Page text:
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A complex series of genes and the many pigments and proteins in our bodies are what produce the whole range of human skin colors.
There are several pigments in your skin that are responsible for its color. Melanin is the most important of these. It is produced in skin cells called melanocytes and comes in two types.
Different amounts of each pigment are responsible for creating different human skin tones.1
Human skin pigmentation is not just for appearance’s sake. They can have major impacts on your overall health.
Keep reading to learn more about your skin color, including the genetics behind it, the other factors that influence it, and what it could mean for your health.
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No, genetics are not the only thing that can affect human skin color, although it does play the most important role.
Some non-genetic factors can result in light and dark pigmentation. That being said, your DNA is still the biggest factor that controls human skin color.2
For example, age can affect skin pigmentation. The amount of melanin in your skin decreases as you get older. This makes your skin lighter and more translucent as you age.3
Sun exposure and UV radiation also affect the color of your skin.
UV radiation from sunlight can damage your skin and potentially cause skin cancer over time, but melanin helps prevent this damage. The more UV radiation your skin is exposed to, the darker it will get. This is why your skin tans when you’re under the sun for a long time.4
Genetics are the most important factor in determining human skin color. There is not only one gene that decides what color your skin is. In fact, scientists are still not sure how many genes can affect skin pigmentation, but some estimates show that over 150 could be involved.
There is a whole range of genes that can affect human skin color, but a few common genes are known to be particularly impactful. These include:2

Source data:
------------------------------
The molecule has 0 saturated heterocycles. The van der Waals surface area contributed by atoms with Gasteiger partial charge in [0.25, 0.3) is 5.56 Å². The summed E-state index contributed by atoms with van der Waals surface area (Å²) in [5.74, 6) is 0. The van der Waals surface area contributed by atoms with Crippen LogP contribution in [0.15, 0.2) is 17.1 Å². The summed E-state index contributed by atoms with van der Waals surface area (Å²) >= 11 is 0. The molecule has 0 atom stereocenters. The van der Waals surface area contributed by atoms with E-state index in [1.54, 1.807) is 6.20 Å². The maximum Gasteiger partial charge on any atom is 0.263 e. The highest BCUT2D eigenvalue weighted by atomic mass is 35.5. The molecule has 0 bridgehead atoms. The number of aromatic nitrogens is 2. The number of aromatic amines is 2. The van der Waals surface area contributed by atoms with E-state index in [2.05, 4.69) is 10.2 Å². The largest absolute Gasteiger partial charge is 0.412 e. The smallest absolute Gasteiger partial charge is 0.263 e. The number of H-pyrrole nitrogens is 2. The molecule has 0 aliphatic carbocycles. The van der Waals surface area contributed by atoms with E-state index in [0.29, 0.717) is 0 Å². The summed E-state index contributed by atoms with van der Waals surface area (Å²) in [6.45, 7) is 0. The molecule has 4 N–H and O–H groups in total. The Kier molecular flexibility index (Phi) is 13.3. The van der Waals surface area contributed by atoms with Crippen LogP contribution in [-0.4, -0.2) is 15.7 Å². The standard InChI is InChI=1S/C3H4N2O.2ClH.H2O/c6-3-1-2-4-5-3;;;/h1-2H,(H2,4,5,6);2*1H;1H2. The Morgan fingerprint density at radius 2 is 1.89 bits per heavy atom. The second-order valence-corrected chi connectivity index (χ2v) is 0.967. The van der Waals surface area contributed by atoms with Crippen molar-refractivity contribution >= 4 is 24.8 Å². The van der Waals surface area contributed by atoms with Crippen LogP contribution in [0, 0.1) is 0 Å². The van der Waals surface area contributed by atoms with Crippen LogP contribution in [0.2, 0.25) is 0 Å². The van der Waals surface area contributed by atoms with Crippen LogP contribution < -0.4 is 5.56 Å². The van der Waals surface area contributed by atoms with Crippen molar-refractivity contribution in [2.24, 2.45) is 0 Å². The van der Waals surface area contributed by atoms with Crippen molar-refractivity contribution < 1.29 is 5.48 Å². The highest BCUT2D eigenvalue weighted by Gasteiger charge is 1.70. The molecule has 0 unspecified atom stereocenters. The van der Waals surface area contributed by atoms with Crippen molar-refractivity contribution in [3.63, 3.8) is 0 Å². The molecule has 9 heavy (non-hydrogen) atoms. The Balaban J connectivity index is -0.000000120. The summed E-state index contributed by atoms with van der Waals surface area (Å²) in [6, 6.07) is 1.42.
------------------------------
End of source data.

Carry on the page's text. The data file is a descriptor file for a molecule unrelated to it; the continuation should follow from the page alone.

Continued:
Yes, your skin color is affected by the skin color of both of your parents.
You have two sets of alleles for each of your genes. One set is inherited from your mother, and one is inherited from your father. This means that across all the genes that can affect your skin color, some will be from your mother, and some will be from your father.
Usually, this means that your skin color is somewhere in between your mother’s and your father’s.
There may be some cases when a person’s skin color is closer to one parent than the other. Even when this happens, that person will still have inherited skin color genes from either parent.7
Yes, dark-skinned parents can have a light-skinned child, and light-skinned parents can have a dark-skinned child.
Because the genes that you receive from each of your parents are essentially random, it is possible to receive a combination that would result in your skin being much lighter or darker than either of your parents’.
While these cases are rare, there are several known instances of this happening.7
Dark-skinned parents could also have a light-skinned baby due to conditions like albinism. This is a condition caused by mutations in genes related to skin color. If you inherit two mutated copies of certain genes, your ability to produce melanin can be reduced.
There are several forms of albinism. Some result in only slightly lighter skin, but some rare forms can result in a complete inability to produce melanin. A person with albinism born to two dark-skinned parents can have significantly lighter skin.2
Populations in different parts of the world generally have different skin colors. More than any other factor, skin tone changes with latitude. Populations closer to the equator tend to have darker skin, while populations further away from it usually have lighter skin.
This is related to how much UV radiation is present in different areas. Sunlight is more intense closer to the equator, which means people in these areas are affected by more UV radiation.
Because of this, these people have dark skin with more melanin to provide better protection against UV radiation, which can cause skin cancer. This makes dark skin pigmentation more advantageous near the equator.
On the other hand, melanin is thought to impair vitamin D synthesis. Your body can create its own supply of vitamin D, but sunlight is required for this process.